Supporting a More Active Scotland
- In 2017, we will: Publish a new delivery plan to support the Active Scotland Outcomes Framework and the Vision for a More Active Scotland, with greater action to address inequalities in physical activity across Scotland and a refocusing of resources.
- By 2019, we will: Have embedded the National Physical Activity Pathway in all appropriate clinical settings across the health care system, ensuring that:
- hospitals routinely support patients and staff to be more physically active;
- we build on our success in schools, creating a culture of being active within children and young people. This will include rolling out the Daily Mile, extending the number of school sports awards, strengthening the Active Schools network creating more quality opportunities and supporting more active travel to and from school;
- all partners stay on track for delivering 200 Community Sports Hubs, providing local places for communities to be active designed by themselves around their own needs; and
- we continue to build on the legacy of the 2014 Commonwealth Games using the European Championships in Glasgow in 2018 to encourage more Scots to be active.
NHS Board reform
33. As the NHS moves into this new and changing delivery environment, we need our health bodies and governance models to reflect those changes and support the delivery for the people of Scotland. Our reform focus will continue to be on providing quality care for people, a shift towards prevention and early intervention, and making best use of our resources, rather than on structures and bureaucracy. Governance arrangements will only adjust to support this shift if required - i.e. the 'form' of governance would follow the 'function' of service planning and delivery. Any such changes would have to meet two tests. Firstly, that the changes were better able to respond to the needs of local communities. Secondly, that the changes would have to ensure better collaboration between NHS boards and, additionally, improve how our NHS works with providers of other public services to secure better outcomes for people.
34. We will also build on the work that has already taken place through a 'Once for Scotland' approach to provide efficient and consistent delivery of functions and prioritise those non-patient facing services which make sense to be delivered on a national basis. The approach will consider the differing needs across Scotland, and will be, for example, 'island-proofed' as part of the Scottish Government's wider commitment on recognising the distinct nature of island communities. Our territorial and patient facing national boards such as the Ambulance Service and NHS 24 must be allowed to focus on delivery of the "triple aim" of better care, better health and better value.
NHS Board reform: actions
In 2017, we will:
- Review the functions of existing national NHS Boards to explore the scope for more effective and consistent delivery of national services and the support provided to local health and social care system for service delivery at regional level. As part of this, clear guidance will be put in place to NHS Boards that their Local Delivery Plans for 2017/18 must show their contributions to driving the work of this delivery plan, not least their contributions in support of the regional planning of clinical services.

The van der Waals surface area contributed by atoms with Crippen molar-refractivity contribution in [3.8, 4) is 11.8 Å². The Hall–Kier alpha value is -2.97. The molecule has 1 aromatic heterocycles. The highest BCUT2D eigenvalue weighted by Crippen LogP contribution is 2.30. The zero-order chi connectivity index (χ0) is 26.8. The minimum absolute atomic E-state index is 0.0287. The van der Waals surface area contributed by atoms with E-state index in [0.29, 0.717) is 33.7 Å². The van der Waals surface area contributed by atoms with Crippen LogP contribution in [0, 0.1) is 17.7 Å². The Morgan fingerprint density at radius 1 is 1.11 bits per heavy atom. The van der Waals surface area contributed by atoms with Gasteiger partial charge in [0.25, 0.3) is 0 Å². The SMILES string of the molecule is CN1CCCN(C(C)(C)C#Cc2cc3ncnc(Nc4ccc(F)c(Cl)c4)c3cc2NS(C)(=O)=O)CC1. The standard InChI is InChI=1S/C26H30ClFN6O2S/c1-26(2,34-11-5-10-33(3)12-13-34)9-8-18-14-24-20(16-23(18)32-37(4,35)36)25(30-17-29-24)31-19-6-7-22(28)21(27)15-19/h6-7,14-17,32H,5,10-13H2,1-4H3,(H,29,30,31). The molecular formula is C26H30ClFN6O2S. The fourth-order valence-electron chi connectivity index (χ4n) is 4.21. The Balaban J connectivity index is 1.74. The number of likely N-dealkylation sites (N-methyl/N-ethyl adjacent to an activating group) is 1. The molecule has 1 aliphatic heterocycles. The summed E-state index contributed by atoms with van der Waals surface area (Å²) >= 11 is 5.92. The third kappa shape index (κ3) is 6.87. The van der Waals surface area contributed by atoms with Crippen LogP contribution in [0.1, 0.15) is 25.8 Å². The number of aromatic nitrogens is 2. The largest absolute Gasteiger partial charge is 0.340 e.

- Ensure that NHS Boards expand the 'Once for Scotland' approach to support functions - potentially including human resources, financial administration, procurement, transport and others. A review will be completed in 2017, and new national arrangements put in place from 2019.
- Start a comprehensive programme to look at leadership and talent management development within NHS Scotland. This will ensure that current leaders are equipped to drive the changes required in health and social care, but it will also ensure sustainability of approach by identifying the next cohort of future leaders of
35. Improvements will be driven by the key components set out above, but they will need to be supported by a series of cross-cutting sets of actions. These are the key programmes of work which will inform all the change set out here:
- our approach to improving the services for children and young people through Getting It Right For Every Child;
- the National Health and Social Care Workforce Plan;
- the review of health and social care targets.
- a focus on research and development, innovation and digital health; and
- a robust approach to engagement.
Getting It Right For Every Child
36. The principles of our Getting It Right For Every Child  approach to improving services for children and young people are simple: more effective and widespread prevention and early intervention; better cooperation amongst professionals and between them, the child or young person, and their family; and a holistic approach to addressing a child's wellbeing. In addition to actions included in the main components of work above, we will drive this agenda through: continued implementation of Children and Young People (Scotland) Act 2014  , in particular, the Named Person and the Child's Plan; and developing a new Child and Adolescent Health and Wellbeing Strategy in 2017. This will form the cornerstone for a comprehensive approach to ensuring that all the factors affecting a child's or young person's health are regularly identified and supported with the individual, their family and, where appropriate, services.
National Health and Social Care Workforce Plan
37. Reform that delivers improved outcomes for patients can only happen with a committed, supported workforce that has the right skills, flexibility and support. Everyone Matters: 2020 Workforce Vision  sets out the health and social care workforce policy for Scotland, and a vision and values. The National Health and Social Care Workforce Plan will take forward the commitment to a sustainable workforce by establishing the priorities for action, assess current resources, and detail the actions to close the gap between what we have and what we will need to deliver high-quality, integrated and transformed services to those who need them. To be published in Spring 2017, the Plan will: